Recoiling back inside amidst angry shouting, he wiped grime off the door window and peered at what was going on. A veritable sea of lights swarmed the compound just beyond the chainlink fence that surrounded Sinchi Logistics Hub 12, each a torch or flashlight held by an angry Selenian. Others were waving signs that he couldn’t make out, while others still carried rocks, bottles and clubs or lengths of pipe.

An empty bottle sailed over the fence and crashed against the door, shattering loudly enough to rouse the attention of the work crew within. For a moment, they all looked at him as if he’d been responsible.

“Raise the Overseer, we’ve got a problem.”


The office was a mess of datapads, flimsy paper and half empty caf mugs. Behind the desk was a haggard looking Ryn, the top few buttons of his shirt undone, jacket hanging from his chair, head in hands. He rubbed at his eyes and looked up at his bodyguard, the massive Chiss who as being uncharacteristically quiet.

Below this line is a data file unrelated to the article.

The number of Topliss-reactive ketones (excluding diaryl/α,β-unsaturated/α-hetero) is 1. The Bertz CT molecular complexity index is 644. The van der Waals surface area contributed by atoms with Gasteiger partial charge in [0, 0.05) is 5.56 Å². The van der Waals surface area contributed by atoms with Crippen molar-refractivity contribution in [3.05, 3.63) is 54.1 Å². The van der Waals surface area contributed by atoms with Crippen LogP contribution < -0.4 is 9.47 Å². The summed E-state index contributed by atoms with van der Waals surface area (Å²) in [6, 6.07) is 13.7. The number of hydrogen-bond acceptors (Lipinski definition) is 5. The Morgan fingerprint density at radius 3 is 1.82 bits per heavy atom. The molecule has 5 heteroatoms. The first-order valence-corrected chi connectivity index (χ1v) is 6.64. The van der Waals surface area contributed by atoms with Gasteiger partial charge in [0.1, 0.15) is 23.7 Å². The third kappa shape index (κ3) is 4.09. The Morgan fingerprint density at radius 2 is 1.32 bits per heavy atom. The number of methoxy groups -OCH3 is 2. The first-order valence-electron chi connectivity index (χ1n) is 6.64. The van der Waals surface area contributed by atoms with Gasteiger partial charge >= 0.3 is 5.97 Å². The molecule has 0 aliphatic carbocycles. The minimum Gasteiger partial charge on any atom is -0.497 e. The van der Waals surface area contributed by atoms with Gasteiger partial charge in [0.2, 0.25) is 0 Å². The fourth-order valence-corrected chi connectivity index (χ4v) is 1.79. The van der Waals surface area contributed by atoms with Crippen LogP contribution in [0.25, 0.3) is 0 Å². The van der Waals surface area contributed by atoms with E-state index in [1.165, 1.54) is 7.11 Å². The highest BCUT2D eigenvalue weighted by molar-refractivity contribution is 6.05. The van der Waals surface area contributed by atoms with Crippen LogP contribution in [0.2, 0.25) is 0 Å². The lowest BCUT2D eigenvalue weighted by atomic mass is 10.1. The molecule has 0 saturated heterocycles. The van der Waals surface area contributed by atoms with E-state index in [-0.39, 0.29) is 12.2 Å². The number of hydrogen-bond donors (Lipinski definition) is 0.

“Who’s next, then, Strong?”

"Next would be…," the big man squinted at the pad in his hands, “Tali Sroka. I must protest, Master Bleu, her file is tagged by the medical department. It is not proper to send a lady in her state to somewhere dangerous!”**

Kordath groaned and fell back in his seat, one leg hooked over a chair arm.

“Why would ya think I’d do that? Just bring her in eh?”

The massive Chiss grumbled to himself, a low rumbling, as he went to the office’s waiting room.

"Miss Sroka! Welcome! The Consul will see you now. May I get you anything? Some milk or other nutritious beverage?"